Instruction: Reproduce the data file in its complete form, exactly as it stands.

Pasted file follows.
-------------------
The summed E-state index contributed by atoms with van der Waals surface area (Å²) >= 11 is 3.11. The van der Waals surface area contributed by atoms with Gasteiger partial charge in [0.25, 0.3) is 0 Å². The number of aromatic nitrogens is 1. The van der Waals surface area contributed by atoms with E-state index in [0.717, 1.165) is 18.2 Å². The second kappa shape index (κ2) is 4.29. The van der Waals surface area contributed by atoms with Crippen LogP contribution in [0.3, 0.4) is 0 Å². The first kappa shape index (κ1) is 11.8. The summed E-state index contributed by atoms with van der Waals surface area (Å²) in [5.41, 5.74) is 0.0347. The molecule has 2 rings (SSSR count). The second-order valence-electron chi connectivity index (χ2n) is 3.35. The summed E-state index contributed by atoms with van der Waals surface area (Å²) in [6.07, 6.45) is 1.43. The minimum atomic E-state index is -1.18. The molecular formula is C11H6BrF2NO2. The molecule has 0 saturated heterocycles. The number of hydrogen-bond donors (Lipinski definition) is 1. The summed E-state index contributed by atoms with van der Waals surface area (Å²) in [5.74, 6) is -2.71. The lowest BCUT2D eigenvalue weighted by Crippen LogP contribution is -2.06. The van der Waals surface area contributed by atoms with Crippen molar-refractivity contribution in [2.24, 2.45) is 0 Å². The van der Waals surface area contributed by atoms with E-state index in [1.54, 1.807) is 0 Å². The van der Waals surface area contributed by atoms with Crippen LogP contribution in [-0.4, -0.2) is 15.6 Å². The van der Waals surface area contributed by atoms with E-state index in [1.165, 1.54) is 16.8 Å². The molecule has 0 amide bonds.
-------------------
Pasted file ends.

The summed E-state index contributed by atoms with van der Waals surface area (Å²) >= 11 is 3.11. The van der Waals surface area contributed by atoms with Gasteiger partial charge in [0.25, 0.3) is 0 Å². The number of aromatic nitrogens is 1. The van der Waals surface area contributed by atoms with E-state index in [0.717, 1.165) is 18.2 Å². The second kappa shape index (κ2) is 4.29. The van der Waals surface area contributed by atoms with Crippen LogP contribution in [0.3, 0.4) is 0 Å². The first kappa shape index (κ1) is 11.8. The summed E-state index contributed by atoms with van der Waals surface area (Å²) in [5.41, 5.74) is 0.0347. The molecule has 2 rings (SSSR count). The second-order valence-electron chi connectivity index (χ2n) is 3.35. The summed E-state index contributed by atoms with van der Waals surface area (Å²) in [6.07, 6.45) is 1.43. The minimum atomic E-state index is -1.18. The molecular formula is C11H6BrF2NO2. The molecule has 0 saturated heterocycles. The number of hydrogen-bond donors (Lipinski definition) is 1. The summed E-state index contributed by atoms with van der Waals surface area (Å²) in [5.74, 6) is -2.71. The lowest BCUT2D eigenvalue weighted by Crippen LogP contribution is -2.06. The van der Waals surface area contributed by atoms with Crippen molar-refractivity contribution in [2.24, 2.45) is 0 Å². The van der Waals surface area contributed by atoms with E-state index in [1.54, 1.807) is 0 Å². The van der Waals surface area contributed by atoms with Crippen LogP contribution in [-0.4, -0.2) is 15.6 Å². The van der Waals surface area contributed by atoms with E-state index in [1.165, 1.54) is 16.8 Å². The molecule has 0 amide bonds.